Summary: We interrupt our series about the TV show “Castle” to answer a reader’s question. This analysis reveals dark aspects of US culture (with worse to come in future chapters), but are the lessons from “Castle” typical of American TV? To answer that we’ll look at one of the shows in the hit Naval Criminal Investigative Service (NCIS) franchise: “NCIS: Los Angeles”. It should be called Gestapo: LA. Spoiler for the post: the answer is “it’s not only typical, there are darker shows.”
Post your thoughts in the comments.
- The NCIS franchise: fun & effective
- About NCIS: Los Angeles
- About the the Gestapo
- Ending on a darker note
- Other posts in this series
- For More Information
(1) The NCIS franchise: fun & effective
The original “NCIS” has been a hit for 11 seasons. It spun off “NCIS: Los Angeles”, the short-lived “NCIS: Red”, and the new “NCIS: New Orleans”.
Goebbels, the NAZI propaganda genius, would have loved these shows. They’re fun to watch because they’re well-written and done by skillful actors. They’re useful because they have a powerful subtext.
Their popularity shows our acceptance of tyranny; perhaps even our eagerness for it. Watching these was one reason for my prediction that Snowden’s revelations about government surveillance would produce no substantial reforms.
(2) About NCIS: Los Angeles
In NCIS: LA we see, and can react to, a prototype of an American Gestapo (i.e., in an early stage of development).
Their agents are a diverse group of attractive, young, incredibly skilled security agents. Each speaks many languages fluently, and has mastered many skills — except for Marty Deeks, the least of the team, the butt of their jokes, who is a LA street cop who has a law degree and passed the difficult California bar exam. Their supporting technicians are geniuses.
It’s important that Americans consider their gestapo agents to be superior men and women.
Each week our team hunts down unamerican terrorists (foreign and domestic) — often
gypsies, Jews, and people of color — stopping their nefarious plans to destroy America.
It’s important that Americans remain accustomed to seeing people of color as fit subjects for close surveillance (as New York’s Finest did with area mosques).
Investigations routinely break into homes and databases (with the occasional, if rare, mention of warrants). Interrogations frequently mention the certainty of anal rape in prison and the option of torture in Guantánamo Bay). Often the hunt ends with a hail of gunfire (perhaps Guantánamo Bay is full).
It’s important that Americans know their gestapo agents are above the law.
We’re a long way from TV shows like Highway Patrol (1955 – 1959), The FBI (1965 – 1974) and Adam-12 (1968 – 1975). There were unrealistic portrayals of these agencies, but benign entertainment. Unlike our shows today, where we’re applauding the precursors to our next — and probably quite undemocratic — political regime.
How accurately does NCIS: LA show the activities of our security services (especially the well-funded multi-agency Federal apparatus)? From the scraps of information in the news, about as usual for TV. Quite unrealistic (e.g., the frequent fire fights). But the NCIS: LA agents’ indifference to our civil rights — that they appear to have captured well.
(3) About the the Gestapo
Gestapo was the abbreviation for Geheime Staatspolizei, the “Secret State Police”. An apt description for the secret agents of NCIS: LA.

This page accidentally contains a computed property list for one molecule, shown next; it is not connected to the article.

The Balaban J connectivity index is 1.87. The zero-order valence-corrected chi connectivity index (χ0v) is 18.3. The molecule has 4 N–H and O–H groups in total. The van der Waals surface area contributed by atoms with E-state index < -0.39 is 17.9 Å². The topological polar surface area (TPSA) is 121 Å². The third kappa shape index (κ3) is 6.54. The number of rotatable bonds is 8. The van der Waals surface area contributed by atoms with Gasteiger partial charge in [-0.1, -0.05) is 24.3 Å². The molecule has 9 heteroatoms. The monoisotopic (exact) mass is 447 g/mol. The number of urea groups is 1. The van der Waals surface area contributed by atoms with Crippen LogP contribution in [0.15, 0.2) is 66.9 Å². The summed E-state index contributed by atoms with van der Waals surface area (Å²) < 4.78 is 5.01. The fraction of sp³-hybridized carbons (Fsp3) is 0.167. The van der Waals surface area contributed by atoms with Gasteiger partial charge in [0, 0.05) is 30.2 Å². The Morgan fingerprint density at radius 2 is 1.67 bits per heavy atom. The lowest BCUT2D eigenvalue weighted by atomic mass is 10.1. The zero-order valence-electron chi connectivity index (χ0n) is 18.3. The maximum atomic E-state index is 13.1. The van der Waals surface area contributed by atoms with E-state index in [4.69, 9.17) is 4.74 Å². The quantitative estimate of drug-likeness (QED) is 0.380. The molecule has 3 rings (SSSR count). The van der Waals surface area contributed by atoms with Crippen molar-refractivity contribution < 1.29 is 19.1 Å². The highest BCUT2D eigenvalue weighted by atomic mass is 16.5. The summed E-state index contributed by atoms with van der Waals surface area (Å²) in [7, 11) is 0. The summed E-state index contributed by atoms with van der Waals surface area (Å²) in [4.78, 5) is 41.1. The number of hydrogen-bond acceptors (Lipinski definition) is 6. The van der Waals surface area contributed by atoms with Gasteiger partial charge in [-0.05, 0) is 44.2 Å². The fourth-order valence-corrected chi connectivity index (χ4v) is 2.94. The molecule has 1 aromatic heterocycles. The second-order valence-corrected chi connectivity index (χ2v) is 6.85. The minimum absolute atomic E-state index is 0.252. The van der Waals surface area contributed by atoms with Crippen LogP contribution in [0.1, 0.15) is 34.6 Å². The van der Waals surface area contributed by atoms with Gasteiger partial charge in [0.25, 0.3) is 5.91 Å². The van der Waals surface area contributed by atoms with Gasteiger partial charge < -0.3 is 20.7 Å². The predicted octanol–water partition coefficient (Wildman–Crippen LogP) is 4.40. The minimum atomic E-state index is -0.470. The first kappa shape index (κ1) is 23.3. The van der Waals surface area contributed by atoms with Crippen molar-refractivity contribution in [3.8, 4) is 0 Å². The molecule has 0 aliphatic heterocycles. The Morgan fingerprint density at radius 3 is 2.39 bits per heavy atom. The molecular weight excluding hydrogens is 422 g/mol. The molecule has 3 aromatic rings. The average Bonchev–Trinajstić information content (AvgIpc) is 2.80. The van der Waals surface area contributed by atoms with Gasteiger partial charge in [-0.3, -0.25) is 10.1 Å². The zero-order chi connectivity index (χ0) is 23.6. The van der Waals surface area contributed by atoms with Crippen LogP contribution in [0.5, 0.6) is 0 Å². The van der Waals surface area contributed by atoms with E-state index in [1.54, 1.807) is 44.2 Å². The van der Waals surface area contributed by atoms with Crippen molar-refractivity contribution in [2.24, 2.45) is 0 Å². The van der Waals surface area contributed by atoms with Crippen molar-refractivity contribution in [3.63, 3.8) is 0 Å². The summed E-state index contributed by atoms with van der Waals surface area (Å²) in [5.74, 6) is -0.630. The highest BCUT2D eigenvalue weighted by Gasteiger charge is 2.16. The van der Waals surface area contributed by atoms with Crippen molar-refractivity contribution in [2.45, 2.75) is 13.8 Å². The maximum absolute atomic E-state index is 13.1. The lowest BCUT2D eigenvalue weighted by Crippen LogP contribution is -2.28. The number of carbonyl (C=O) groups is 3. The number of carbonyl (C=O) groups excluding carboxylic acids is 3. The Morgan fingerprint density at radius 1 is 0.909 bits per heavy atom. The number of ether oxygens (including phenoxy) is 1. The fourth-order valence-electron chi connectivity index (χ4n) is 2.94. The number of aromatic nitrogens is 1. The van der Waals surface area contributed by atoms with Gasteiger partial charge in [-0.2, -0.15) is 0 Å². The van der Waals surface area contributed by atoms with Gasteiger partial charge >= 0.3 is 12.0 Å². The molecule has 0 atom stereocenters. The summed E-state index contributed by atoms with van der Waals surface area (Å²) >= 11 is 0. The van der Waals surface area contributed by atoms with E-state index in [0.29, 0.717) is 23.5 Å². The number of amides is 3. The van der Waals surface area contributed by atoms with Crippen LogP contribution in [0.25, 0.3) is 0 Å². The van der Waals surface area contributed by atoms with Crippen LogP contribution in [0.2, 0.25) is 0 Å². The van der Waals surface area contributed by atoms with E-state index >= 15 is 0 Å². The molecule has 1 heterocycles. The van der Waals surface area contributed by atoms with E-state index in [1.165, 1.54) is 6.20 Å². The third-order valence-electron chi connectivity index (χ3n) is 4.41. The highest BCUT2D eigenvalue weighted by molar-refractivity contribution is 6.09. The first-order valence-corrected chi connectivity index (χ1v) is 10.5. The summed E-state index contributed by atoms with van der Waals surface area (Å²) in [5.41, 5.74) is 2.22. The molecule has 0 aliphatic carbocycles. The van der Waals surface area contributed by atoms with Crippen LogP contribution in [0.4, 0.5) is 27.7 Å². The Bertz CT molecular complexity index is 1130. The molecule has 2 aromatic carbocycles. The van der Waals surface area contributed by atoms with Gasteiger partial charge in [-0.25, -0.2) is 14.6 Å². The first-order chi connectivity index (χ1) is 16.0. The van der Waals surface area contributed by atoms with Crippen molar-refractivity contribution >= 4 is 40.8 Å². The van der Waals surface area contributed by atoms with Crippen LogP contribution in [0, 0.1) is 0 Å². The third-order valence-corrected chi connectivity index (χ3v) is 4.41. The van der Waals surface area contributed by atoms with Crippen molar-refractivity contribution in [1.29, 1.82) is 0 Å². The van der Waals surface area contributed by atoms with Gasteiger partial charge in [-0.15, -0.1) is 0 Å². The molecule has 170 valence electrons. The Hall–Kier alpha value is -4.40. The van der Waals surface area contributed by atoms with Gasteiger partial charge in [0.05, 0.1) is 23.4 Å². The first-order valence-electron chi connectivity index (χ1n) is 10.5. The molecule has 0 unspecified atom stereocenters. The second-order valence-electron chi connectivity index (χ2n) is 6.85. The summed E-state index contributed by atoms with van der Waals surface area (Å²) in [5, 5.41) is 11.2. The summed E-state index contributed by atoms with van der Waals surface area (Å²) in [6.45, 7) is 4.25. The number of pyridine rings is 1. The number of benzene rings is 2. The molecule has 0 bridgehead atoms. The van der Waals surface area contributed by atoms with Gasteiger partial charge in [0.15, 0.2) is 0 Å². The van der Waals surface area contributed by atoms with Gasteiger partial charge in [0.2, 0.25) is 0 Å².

The Gestapo was formed in 1934 from the political and intelligence sections of the German national police. The NAZI leadership retasked them, as our leaders have re-tasked elements of our law enforcement agencies. History shows these things spin out of control quite quickly.
(4) Ending on a darker note
In the tradition of the FM website, we’ll end on the darkest note. The NCIS shows are fiction, but they mirror the evolution of local, State, and Federal security services. As they grow as outlaws, they’ll need to recruit people — people who are de facto enemies of the Republic under the Constitution. Read the comment threads to the posts about torture.; you’ll see people doing practice auditions for the American gestapo.
When the time comes, the government will have no difficulty recruiting.
(5) Other posts in this series about “Castle”
Tomorrow we’re back to mining the TV show “Castle” for insights about ourselves. The next few posts are darker than the first four, but not as dark as this one. I think we’ve hit pay dirt in their series.
- (1) Spoilers for “Castle”: explaining the finale & season 7. It’s a metaphor for America.
- (2) What we do here. Why it’s unpopular. And our new theme.
- (3) What the TV show “Castle” teaches us about America, and ourselves, — About our myths
- Intermission: NCIS: Los Angeles – TV adventures of our stylish security police
- (4 ) The TV show “Castle” challenges us to see our changing values. Most fans decline, horrified.
- (5) “Castle” shows us marriage in America, a fault line between our past & future
- (6) “Castle” shows us a dark vision of Romance in America
- (7) Richard Castle shows us the dark reality of justice in 21st C America
- (8) “Castle” shows that many of us don’t defend New America because we don’t like it
- (9) The bitter fruits of our alienation from America — more lessons from “Castle”
(6) For More Information
Posts about our heroes:
- A philosophical basis for the Batman saga, 23 July 2008
- The problem with America lies in our choice of heroes, 12 November 2010
- Robocop is not a good role model for the youth of Detroit, 12 March 2011
- We want heroes, not leaders. When that changes it will become possible to reform America., 11 January 2013
- Our choice of heroes reveals much about America, 2 June 2013
- The Lone Ranger tells us about America, 6 July 2013
- Are our film heroes leading us to the future, or signaling despair?, 28 October 2013